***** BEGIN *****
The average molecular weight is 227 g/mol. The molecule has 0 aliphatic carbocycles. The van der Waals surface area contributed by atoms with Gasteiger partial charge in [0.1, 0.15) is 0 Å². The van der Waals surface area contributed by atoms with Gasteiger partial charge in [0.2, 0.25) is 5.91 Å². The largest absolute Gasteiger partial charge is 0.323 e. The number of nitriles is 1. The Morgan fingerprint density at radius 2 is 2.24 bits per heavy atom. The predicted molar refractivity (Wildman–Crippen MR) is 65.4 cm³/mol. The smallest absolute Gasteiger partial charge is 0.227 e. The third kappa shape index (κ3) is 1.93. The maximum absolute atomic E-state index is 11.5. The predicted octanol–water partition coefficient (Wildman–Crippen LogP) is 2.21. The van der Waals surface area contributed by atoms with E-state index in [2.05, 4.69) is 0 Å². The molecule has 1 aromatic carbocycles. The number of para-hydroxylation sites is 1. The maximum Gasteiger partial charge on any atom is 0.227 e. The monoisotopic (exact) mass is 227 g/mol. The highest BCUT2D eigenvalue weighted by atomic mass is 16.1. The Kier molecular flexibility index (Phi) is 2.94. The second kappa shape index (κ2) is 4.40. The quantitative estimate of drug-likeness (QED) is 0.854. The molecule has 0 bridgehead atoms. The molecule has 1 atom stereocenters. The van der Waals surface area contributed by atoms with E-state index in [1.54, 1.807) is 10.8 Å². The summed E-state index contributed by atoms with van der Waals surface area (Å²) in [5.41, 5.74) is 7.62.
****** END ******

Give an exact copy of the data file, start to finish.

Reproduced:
The average molecular weight is 227 g/mol. The molecule has 0 aliphatic carbocycles. The van der Waals surface area contributed by atoms with Gasteiger partial charge in [0.1, 0.15) is 0 Å². The van der Waals surface area contributed by atoms with Gasteiger partial charge in [0.2, 0.25) is 5.91 Å². The largest absolute Gasteiger partial charge is 0.323 e. The number of nitriles is 1. The Morgan fingerprint density at radius 2 is 2.24 bits per heavy atom. The predicted molar refractivity (Wildman–Crippen MR) is 65.4 cm³/mol. The smallest absolute Gasteiger partial charge is 0.227 e. The third kappa shape index (κ3) is 1.93. The maximum absolute atomic E-state index is 11.5. The predicted octanol–water partition coefficient (Wildman–Crippen LogP) is 2.21. The van der Waals surface area contributed by atoms with E-state index in [2.05, 4.69) is 0 Å². The molecule has 1 aromatic carbocycles. The number of para-hydroxylation sites is 1. The maximum Gasteiger partial charge on any atom is 0.227 e. The monoisotopic (exact) mass is 227 g/mol. The highest BCUT2D eigenvalue weighted by atomic mass is 16.1. The Kier molecular flexibility index (Phi) is 2.94. The second kappa shape index (κ2) is 4.40. The quantitative estimate of drug-likeness (QED) is 0.854. The molecule has 0 bridgehead atoms. The molecule has 1 atom stereocenters. The van der Waals surface area contributed by atoms with E-state index in [1.54, 1.807) is 10.8 Å². The summed E-state index contributed by atoms with van der Waals surface area (Å²) in [5.41, 5.74) is 7.62.